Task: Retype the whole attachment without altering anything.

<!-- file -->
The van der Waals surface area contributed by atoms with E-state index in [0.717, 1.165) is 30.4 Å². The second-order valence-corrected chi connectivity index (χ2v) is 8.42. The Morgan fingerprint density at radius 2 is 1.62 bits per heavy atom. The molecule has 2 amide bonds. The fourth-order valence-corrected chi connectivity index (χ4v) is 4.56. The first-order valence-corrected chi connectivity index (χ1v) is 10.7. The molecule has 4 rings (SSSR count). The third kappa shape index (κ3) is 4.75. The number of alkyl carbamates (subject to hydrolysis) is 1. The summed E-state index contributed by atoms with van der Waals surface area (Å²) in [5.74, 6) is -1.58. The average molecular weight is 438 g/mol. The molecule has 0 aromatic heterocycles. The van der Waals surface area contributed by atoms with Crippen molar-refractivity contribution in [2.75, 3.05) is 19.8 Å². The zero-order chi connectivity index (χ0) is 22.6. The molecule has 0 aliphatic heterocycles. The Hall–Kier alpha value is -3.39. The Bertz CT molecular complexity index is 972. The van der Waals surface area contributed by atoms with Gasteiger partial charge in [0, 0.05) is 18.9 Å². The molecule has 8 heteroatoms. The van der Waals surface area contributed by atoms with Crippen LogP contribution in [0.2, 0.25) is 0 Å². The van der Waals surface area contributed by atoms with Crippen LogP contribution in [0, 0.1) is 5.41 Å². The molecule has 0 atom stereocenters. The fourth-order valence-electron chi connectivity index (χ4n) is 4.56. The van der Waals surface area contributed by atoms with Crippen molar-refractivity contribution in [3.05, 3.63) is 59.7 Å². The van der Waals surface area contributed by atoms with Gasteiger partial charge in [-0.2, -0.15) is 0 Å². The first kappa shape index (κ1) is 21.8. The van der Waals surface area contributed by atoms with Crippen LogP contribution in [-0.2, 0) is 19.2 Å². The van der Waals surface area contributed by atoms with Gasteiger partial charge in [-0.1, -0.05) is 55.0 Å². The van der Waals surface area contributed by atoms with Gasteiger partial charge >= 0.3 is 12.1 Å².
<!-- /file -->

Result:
The van der Waals surface area contributed by atoms with E-state index in [0.717, 1.165) is 30.4 Å². The second-order valence-corrected chi connectivity index (χ2v) is 8.42. The Morgan fingerprint density at radius 2 is 1.62 bits per heavy atom. The molecule has 2 amide bonds. The fourth-order valence-corrected chi connectivity index (χ4v) is 4.56. The first-order valence-corrected chi connectivity index (χ1v) is 10.7. The molecule has 4 rings (SSSR count). The third kappa shape index (κ3) is 4.75. The number of alkyl carbamates (subject to hydrolysis) is 1. The summed E-state index contributed by atoms with van der Waals surface area (Å²) in [5.74, 6) is -1.58. The average molecular weight is 438 g/mol. The molecule has 0 aromatic heterocycles. The van der Waals surface area contributed by atoms with Crippen molar-refractivity contribution in [2.75, 3.05) is 19.8 Å². The zero-order chi connectivity index (χ0) is 22.6. The molecule has 0 aliphatic heterocycles. The Hall–Kier alpha value is -3.39. The Bertz CT molecular complexity index is 972. The van der Waals surface area contributed by atoms with Gasteiger partial charge in [0, 0.05) is 18.9 Å². The molecule has 8 heteroatoms. The van der Waals surface area contributed by atoms with Crippen LogP contribution in [0.2, 0.25) is 0 Å². The van der Waals surface area contributed by atoms with Crippen LogP contribution in [0, 0.1) is 5.41 Å². The molecule has 0 atom stereocenters. The fourth-order valence-electron chi connectivity index (χ4n) is 4.56. The van der Waals surface area contributed by atoms with Crippen molar-refractivity contribution in [3.05, 3.63) is 59.7 Å². The van der Waals surface area contributed by atoms with Gasteiger partial charge in [-0.2, -0.15) is 0 Å². The first kappa shape index (κ1) is 21.8. The van der Waals surface area contributed by atoms with Crippen LogP contribution in [-0.2, 0) is 19.2 Å². The van der Waals surface area contributed by atoms with Gasteiger partial charge in [-0.1, -0.05) is 55.0 Å². The van der Waals surface area contributed by atoms with Gasteiger partial charge >= 0.3 is 12.1 Å².